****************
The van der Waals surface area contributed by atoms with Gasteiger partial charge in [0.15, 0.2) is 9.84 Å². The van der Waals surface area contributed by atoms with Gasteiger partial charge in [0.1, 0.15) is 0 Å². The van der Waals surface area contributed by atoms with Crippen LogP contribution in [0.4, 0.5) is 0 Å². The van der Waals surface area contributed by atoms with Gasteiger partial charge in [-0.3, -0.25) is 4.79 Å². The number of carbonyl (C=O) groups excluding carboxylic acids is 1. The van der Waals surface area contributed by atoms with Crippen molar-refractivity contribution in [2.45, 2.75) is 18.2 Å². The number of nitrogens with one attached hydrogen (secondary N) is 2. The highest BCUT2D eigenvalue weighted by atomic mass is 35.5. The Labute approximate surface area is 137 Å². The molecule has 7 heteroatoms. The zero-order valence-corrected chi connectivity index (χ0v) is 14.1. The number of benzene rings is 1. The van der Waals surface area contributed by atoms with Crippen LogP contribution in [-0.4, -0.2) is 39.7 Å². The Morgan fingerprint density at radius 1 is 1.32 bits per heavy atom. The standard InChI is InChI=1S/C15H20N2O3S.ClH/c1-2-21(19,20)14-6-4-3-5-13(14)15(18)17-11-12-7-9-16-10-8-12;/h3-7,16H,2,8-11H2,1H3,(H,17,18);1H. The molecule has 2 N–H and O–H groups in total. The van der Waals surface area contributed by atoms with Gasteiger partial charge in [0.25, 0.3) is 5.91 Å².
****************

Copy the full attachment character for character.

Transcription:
The van der Waals surface area contributed by atoms with Gasteiger partial charge in [0.15, 0.2) is 9.84 Å². The van der Waals surface area contributed by atoms with Gasteiger partial charge in [0.1, 0.15) is 0 Å². The van der Waals surface area contributed by atoms with Crippen LogP contribution in [0.4, 0.5) is 0 Å². The van der Waals surface area contributed by atoms with Gasteiger partial charge in [-0.3, -0.25) is 4.79 Å². The number of carbonyl (C=O) groups excluding carboxylic acids is 1. The van der Waals surface area contributed by atoms with Crippen molar-refractivity contribution in [2.45, 2.75) is 18.2 Å². The number of nitrogens with one attached hydrogen (secondary N) is 2. The highest BCUT2D eigenvalue weighted by atomic mass is 35.5. The Labute approximate surface area is 137 Å². The molecule has 7 heteroatoms. The zero-order valence-corrected chi connectivity index (χ0v) is 14.1. The number of benzene rings is 1. The van der Waals surface area contributed by atoms with Crippen LogP contribution in [-0.4, -0.2) is 39.7 Å². The Morgan fingerprint density at radius 1 is 1.32 bits per heavy atom. The standard InChI is InChI=1S/C15H20N2O3S.ClH/c1-2-21(19,20)14-6-4-3-5-13(14)15(18)17-11-12-7-9-16-10-8-12;/h3-7,16H,2,8-11H2,1H3,(H,17,18);1H. The molecule has 2 N–H and O–H groups in total. The van der Waals surface area contributed by atoms with Gasteiger partial charge in [0.25, 0.3) is 5.91 Å².